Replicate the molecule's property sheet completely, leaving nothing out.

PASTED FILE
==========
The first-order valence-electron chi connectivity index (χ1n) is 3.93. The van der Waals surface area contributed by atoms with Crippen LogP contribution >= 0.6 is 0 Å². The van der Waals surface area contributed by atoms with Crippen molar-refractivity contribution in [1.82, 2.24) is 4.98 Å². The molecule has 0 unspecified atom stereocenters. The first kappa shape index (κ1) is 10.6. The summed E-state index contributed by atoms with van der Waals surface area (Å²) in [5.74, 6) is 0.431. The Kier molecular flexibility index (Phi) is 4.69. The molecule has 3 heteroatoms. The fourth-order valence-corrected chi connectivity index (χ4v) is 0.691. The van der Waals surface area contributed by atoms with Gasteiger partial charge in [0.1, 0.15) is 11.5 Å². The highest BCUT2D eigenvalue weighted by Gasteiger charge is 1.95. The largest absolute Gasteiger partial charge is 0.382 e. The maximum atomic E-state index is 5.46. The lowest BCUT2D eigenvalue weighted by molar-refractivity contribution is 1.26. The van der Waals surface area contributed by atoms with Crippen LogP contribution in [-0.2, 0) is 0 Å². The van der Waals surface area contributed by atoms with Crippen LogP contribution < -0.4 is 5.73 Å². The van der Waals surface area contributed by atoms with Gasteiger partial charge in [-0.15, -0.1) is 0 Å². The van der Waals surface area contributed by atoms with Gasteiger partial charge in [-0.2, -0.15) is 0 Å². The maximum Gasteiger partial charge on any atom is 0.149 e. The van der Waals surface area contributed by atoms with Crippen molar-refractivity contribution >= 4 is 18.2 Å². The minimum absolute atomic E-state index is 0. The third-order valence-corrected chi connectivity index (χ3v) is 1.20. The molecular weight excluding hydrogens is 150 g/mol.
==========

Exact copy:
The first-order valence-electron chi connectivity index (χ1n) is 3.93. The van der Waals surface area contributed by atoms with Crippen LogP contribution >= 0.6 is 0 Å². The van der Waals surface area contributed by atoms with Crippen molar-refractivity contribution in [1.82, 2.24) is 4.98 Å². The molecule has 0 unspecified atom stereocenters. The first kappa shape index (κ1) is 10.6. The summed E-state index contributed by atoms with van der Waals surface area (Å²) in [5.74, 6) is 0.431. The Kier molecular flexibility index (Phi) is 4.69. The molecule has 3 heteroatoms. The fourth-order valence-corrected chi connectivity index (χ4v) is 0.691. The van der Waals surface area contributed by atoms with Gasteiger partial charge in [0.1, 0.15) is 11.5 Å². The highest BCUT2D eigenvalue weighted by Gasteiger charge is 1.95. The largest absolute Gasteiger partial charge is 0.382 e. The maximum atomic E-state index is 5.46. The lowest BCUT2D eigenvalue weighted by molar-refractivity contribution is 1.26. The van der Waals surface area contributed by atoms with Crippen LogP contribution in [-0.2, 0) is 0 Å². The van der Waals surface area contributed by atoms with Crippen LogP contribution < -0.4 is 5.73 Å². The van der Waals surface area contributed by atoms with Gasteiger partial charge in [-0.15, -0.1) is 0 Å². The van der Waals surface area contributed by atoms with Gasteiger partial charge in [-0.2, -0.15) is 0 Å². The maximum Gasteiger partial charge on any atom is 0.149 e. The van der Waals surface area contributed by atoms with Crippen molar-refractivity contribution >= 4 is 18.2 Å². The minimum absolute atomic E-state index is 0. The third-order valence-corrected chi connectivity index (χ3v) is 1.20. The molecular weight excluding hydrogens is 150 g/mol.